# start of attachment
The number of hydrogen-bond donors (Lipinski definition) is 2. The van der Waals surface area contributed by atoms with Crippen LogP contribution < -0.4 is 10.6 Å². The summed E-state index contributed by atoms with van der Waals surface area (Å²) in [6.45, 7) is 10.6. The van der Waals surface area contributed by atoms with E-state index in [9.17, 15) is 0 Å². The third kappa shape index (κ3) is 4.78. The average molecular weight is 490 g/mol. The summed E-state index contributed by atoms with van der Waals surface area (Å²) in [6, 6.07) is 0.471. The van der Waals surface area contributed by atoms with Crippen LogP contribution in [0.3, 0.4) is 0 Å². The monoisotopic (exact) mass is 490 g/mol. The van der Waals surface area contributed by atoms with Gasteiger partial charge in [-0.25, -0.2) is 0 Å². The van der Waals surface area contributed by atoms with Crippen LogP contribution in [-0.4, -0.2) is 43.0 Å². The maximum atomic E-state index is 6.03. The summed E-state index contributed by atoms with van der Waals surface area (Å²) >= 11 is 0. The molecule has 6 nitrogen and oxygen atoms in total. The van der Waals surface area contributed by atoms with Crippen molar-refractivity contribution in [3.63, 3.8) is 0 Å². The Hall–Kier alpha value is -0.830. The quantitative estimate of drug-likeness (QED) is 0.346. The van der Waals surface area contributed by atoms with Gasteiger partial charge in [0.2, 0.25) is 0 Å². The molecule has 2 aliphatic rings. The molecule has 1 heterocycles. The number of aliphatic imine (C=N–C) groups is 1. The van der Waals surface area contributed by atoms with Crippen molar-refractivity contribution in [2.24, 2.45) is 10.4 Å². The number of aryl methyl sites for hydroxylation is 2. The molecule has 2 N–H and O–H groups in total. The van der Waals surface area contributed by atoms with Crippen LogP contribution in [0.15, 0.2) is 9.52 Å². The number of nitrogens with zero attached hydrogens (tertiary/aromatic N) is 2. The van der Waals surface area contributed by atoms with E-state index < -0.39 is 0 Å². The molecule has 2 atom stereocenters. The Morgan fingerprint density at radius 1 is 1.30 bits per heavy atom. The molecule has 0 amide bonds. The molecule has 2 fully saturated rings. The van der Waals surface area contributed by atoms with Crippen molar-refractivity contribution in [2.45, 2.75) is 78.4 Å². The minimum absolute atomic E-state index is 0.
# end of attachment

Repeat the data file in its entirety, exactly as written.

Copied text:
The number of hydrogen-bond donors (Lipinski definition) is 2. The van der Waals surface area contributed by atoms with Crippen LogP contribution < -0.4 is 10.6 Å². The summed E-state index contributed by atoms with van der Waals surface area (Å²) in [6.45, 7) is 10.6. The van der Waals surface area contributed by atoms with E-state index in [9.17, 15) is 0 Å². The third kappa shape index (κ3) is 4.78. The average molecular weight is 490 g/mol. The summed E-state index contributed by atoms with van der Waals surface area (Å²) in [6, 6.07) is 0.471. The van der Waals surface area contributed by atoms with Crippen LogP contribution in [0.3, 0.4) is 0 Å². The monoisotopic (exact) mass is 490 g/mol. The van der Waals surface area contributed by atoms with Gasteiger partial charge in [-0.25, -0.2) is 0 Å². The van der Waals surface area contributed by atoms with Crippen LogP contribution in [-0.4, -0.2) is 43.0 Å². The maximum atomic E-state index is 6.03. The summed E-state index contributed by atoms with van der Waals surface area (Å²) >= 11 is 0. The molecule has 6 nitrogen and oxygen atoms in total. The van der Waals surface area contributed by atoms with Crippen molar-refractivity contribution in [3.63, 3.8) is 0 Å². The Hall–Kier alpha value is -0.830. The quantitative estimate of drug-likeness (QED) is 0.346. The van der Waals surface area contributed by atoms with Gasteiger partial charge in [0.2, 0.25) is 0 Å². The molecule has 2 aliphatic rings. The molecule has 1 heterocycles. The number of aliphatic imine (C=N–C) groups is 1. The van der Waals surface area contributed by atoms with Crippen molar-refractivity contribution in [2.24, 2.45) is 10.4 Å². The number of aryl methyl sites for hydroxylation is 2. The molecule has 2 N–H and O–H groups in total. The van der Waals surface area contributed by atoms with Crippen LogP contribution in [0.15, 0.2) is 9.52 Å². The number of nitrogens with zero attached hydrogens (tertiary/aromatic N) is 2. The van der Waals surface area contributed by atoms with E-state index < -0.39 is 0 Å². The molecule has 2 atom stereocenters. The Morgan fingerprint density at radius 1 is 1.30 bits per heavy atom. The molecule has 0 amide bonds. The molecule has 2 fully saturated rings. The van der Waals surface area contributed by atoms with Crippen molar-refractivity contribution in [2.45, 2.75) is 78.4 Å². The minimum absolute atomic E-state index is 0.